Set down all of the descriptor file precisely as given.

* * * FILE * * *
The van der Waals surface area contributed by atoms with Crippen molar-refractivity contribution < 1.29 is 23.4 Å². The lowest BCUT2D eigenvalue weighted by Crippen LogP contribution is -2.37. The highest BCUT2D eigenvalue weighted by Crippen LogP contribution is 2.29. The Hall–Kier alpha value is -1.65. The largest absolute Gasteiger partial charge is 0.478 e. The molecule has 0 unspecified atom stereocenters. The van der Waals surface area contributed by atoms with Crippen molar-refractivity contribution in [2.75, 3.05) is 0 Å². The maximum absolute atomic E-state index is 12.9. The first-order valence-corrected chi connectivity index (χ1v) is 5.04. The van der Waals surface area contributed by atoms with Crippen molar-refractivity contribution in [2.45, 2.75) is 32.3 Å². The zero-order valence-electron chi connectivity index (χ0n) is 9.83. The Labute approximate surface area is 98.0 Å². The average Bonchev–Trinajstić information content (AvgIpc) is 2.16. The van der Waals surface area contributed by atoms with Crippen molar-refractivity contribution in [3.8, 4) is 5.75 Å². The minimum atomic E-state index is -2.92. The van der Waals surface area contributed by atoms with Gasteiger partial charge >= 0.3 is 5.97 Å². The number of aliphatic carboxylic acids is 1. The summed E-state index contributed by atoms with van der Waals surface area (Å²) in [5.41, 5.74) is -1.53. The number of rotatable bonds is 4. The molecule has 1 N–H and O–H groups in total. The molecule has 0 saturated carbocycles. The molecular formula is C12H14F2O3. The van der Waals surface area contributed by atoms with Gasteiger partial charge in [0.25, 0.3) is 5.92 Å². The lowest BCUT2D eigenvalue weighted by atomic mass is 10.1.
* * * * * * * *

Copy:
The van der Waals surface area contributed by atoms with Crippen molar-refractivity contribution < 1.29 is 23.4 Å². The lowest BCUT2D eigenvalue weighted by Crippen LogP contribution is -2.37. The highest BCUT2D eigenvalue weighted by Crippen LogP contribution is 2.29. The Hall–Kier alpha value is -1.65. The largest absolute Gasteiger partial charge is 0.478 e. The molecule has 0 unspecified atom stereocenters. The van der Waals surface area contributed by atoms with Crippen molar-refractivity contribution in [2.75, 3.05) is 0 Å². The maximum absolute atomic E-state index is 12.9. The first-order valence-corrected chi connectivity index (χ1v) is 5.04. The van der Waals surface area contributed by atoms with Crippen molar-refractivity contribution in [2.45, 2.75) is 32.3 Å². The zero-order valence-electron chi connectivity index (χ0n) is 9.83. The Labute approximate surface area is 98.0 Å². The average Bonchev–Trinajstić information content (AvgIpc) is 2.16. The van der Waals surface area contributed by atoms with Crippen molar-refractivity contribution in [3.8, 4) is 5.75 Å². The minimum atomic E-state index is -2.92. The van der Waals surface area contributed by atoms with Gasteiger partial charge >= 0.3 is 5.97 Å². The number of aliphatic carboxylic acids is 1. The summed E-state index contributed by atoms with van der Waals surface area (Å²) in [5.41, 5.74) is -1.53. The number of rotatable bonds is 4. The molecule has 1 N–H and O–H groups in total. The molecule has 0 saturated carbocycles. The molecular formula is C12H14F2O3. The van der Waals surface area contributed by atoms with Gasteiger partial charge in [0.25, 0.3) is 5.92 Å². The lowest BCUT2D eigenvalue weighted by atomic mass is 10.1.